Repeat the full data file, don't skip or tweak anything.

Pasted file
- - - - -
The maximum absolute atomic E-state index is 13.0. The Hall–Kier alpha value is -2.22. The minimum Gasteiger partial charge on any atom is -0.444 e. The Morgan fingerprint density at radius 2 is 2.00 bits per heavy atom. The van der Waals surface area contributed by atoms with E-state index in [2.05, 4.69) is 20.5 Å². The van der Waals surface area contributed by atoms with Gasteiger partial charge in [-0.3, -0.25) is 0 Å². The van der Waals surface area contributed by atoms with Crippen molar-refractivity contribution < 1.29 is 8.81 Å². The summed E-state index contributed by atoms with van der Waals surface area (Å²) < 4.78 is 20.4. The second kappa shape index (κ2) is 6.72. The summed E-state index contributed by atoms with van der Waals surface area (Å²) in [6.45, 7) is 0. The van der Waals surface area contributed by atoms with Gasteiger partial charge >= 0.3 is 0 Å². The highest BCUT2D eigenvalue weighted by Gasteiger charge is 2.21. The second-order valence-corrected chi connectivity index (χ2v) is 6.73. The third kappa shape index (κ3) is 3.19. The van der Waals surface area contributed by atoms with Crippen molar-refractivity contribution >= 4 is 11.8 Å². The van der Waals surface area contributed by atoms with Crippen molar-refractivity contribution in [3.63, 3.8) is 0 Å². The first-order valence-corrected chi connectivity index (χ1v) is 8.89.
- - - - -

The maximum absolute atomic E-state index is 13.0. The Hall–Kier alpha value is -2.22. The minimum Gasteiger partial charge on any atom is -0.444 e. The Morgan fingerprint density at radius 2 is 2.00 bits per heavy atom. The van der Waals surface area contributed by atoms with E-state index in [2.05, 4.69) is 20.5 Å². The van der Waals surface area contributed by atoms with Gasteiger partial charge in [-0.3, -0.25) is 0 Å². The van der Waals surface area contributed by atoms with Crippen molar-refractivity contribution < 1.29 is 8.81 Å². The summed E-state index contributed by atoms with van der Waals surface area (Å²) < 4.78 is 20.4. The second kappa shape index (κ2) is 6.72. The summed E-state index contributed by atoms with van der Waals surface area (Å²) in [6.45, 7) is 0. The van der Waals surface area contributed by atoms with Gasteiger partial charge >= 0.3 is 0 Å². The highest BCUT2D eigenvalue weighted by Gasteiger charge is 2.21. The second-order valence-corrected chi connectivity index (χ2v) is 6.73. The third kappa shape index (κ3) is 3.19. The van der Waals surface area contributed by atoms with Crippen molar-refractivity contribution >= 4 is 11.8 Å². The van der Waals surface area contributed by atoms with Crippen molar-refractivity contribution in [3.63, 3.8) is 0 Å². The first-order valence-corrected chi connectivity index (χ1v) is 8.89.